Editorial: US$16.6billion deficit in climate financing worrying

Arid and dry cracked land due to climate change and global warming - An ecological disaster

There is growing concern about the country’s ability to meet its nationally determined contribution (NDCs) to greenhouse gas emissions as required as part of climate change mitigation measures.

The total cost for meeting Ghana’s NDCs between 2020-2030, stands at roughly US$22billion as part of the Paris Agreement.

This fact was highlighted at a Citizens Convention organised by the African Centre for Economic Transformation (ACET) by its Senior Fellow, John Asafu-Adjaye, who stated that the country has thus far only to been able to raise US$5.5billion.

This invariably means the country is only able to raise about a quarter -25% – of the stated figure; that is, climate financing from domestic sources. This leaves a deficit of                                    US$16.6billion, which means the financing gap has to be met by external sources of revenue.

Some stakeholders have blamed the current situation on improper streamlining and poor revenue mobilisation. However, the ACET Senior Fellow pointed to the fact that to be successful in consolidating the country’s social contract on climate change mitigation, smallholder farmers must be assisted to adopt climate-smart agriculture practices.

Indeed, under the circumstances there is a dire need to scale up climate-smart agriculture as a mitigation measure since there is little doubt that climate change is real. The evidence is there for all to see.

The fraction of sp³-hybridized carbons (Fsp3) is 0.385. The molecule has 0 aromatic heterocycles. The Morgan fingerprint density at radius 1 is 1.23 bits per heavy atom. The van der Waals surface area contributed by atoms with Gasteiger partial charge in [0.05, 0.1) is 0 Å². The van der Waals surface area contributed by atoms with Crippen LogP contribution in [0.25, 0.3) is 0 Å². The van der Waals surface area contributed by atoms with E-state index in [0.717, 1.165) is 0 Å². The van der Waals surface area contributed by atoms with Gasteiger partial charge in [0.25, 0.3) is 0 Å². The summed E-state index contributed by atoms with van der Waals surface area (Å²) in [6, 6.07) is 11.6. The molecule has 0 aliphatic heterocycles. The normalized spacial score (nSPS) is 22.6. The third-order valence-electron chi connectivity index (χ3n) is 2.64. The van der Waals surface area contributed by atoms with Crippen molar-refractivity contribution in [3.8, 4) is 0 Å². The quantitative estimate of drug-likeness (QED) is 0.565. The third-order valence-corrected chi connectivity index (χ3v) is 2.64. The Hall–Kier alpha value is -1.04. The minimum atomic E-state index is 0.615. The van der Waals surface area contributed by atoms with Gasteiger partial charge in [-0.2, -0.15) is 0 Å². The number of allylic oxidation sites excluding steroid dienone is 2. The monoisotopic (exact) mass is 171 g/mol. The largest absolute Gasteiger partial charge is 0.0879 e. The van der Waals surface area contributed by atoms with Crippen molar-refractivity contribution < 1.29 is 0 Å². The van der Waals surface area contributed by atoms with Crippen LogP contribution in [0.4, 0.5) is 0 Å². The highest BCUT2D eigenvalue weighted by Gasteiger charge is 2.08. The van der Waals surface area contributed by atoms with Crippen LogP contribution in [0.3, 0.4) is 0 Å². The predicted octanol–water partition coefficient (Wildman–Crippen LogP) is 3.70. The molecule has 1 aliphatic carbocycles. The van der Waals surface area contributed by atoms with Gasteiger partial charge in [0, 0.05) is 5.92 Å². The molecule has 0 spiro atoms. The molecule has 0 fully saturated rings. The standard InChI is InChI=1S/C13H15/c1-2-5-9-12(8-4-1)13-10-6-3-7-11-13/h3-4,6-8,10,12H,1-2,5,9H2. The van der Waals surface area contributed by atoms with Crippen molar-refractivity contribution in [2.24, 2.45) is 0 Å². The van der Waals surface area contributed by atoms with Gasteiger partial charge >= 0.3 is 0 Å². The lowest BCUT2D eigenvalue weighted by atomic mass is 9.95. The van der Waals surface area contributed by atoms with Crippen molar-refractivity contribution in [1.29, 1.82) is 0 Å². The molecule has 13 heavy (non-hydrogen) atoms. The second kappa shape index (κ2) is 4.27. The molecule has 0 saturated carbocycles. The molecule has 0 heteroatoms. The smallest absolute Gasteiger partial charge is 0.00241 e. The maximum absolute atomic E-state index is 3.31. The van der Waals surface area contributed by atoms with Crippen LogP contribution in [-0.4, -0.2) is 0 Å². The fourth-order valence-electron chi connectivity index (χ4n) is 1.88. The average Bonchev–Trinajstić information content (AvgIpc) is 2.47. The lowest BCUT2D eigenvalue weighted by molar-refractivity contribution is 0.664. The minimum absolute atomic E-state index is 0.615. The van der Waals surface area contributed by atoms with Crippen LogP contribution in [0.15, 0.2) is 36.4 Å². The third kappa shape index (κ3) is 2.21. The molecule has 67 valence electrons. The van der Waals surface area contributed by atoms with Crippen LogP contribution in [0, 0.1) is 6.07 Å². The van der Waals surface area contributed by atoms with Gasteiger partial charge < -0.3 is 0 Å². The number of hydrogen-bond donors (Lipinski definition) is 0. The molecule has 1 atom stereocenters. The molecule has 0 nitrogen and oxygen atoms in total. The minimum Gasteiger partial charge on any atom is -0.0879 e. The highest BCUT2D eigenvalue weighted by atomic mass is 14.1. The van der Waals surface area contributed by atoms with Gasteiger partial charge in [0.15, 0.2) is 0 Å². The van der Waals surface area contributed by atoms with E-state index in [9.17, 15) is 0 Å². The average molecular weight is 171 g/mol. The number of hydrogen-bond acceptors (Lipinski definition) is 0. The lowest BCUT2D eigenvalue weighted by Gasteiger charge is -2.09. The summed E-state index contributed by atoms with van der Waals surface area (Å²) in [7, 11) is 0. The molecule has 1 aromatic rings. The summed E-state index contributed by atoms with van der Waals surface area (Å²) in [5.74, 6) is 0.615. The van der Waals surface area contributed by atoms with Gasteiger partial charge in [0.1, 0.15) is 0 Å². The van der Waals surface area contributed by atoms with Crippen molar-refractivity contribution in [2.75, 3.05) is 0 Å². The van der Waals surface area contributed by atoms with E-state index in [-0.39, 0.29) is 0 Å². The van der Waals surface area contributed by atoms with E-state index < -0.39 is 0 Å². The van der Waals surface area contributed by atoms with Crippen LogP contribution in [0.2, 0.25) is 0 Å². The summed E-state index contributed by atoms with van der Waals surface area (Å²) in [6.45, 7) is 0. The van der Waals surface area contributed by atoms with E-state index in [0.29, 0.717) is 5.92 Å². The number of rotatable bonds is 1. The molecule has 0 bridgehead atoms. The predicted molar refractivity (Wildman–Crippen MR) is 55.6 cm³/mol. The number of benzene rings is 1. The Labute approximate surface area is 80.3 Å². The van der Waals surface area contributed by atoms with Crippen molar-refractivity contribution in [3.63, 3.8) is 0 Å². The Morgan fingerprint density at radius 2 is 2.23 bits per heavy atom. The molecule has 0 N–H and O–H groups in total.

For instance, the volume of rain that has fallen this year in the major season has been phenomenal – and the season is far from over. Floods, displacements and their associated costs have been witnessed with grave concern.

To cap it all, the World Bank estimates that the number of hotter days and nights in the country is likely to increase by 18-59 percent by 2050. Already, 2023 has been declared the hottest year in ages.

This means that the country will get hotter and drier over the long-term if crucial steps are not taken now to avert climate risks. Imagine the effect on the nation whose agriculture largely is dependent on rainfall!

The resultant effect for our agrarian-based economy could spell disaster. It would translate to a critical reduction in staples such as plantain, maize, beans and rice. Additionally, the bulk of the country’s workforce is employed in the agriculture sector and inconsistent rainfall patterns will dislodge them if measures aren’t put in place.

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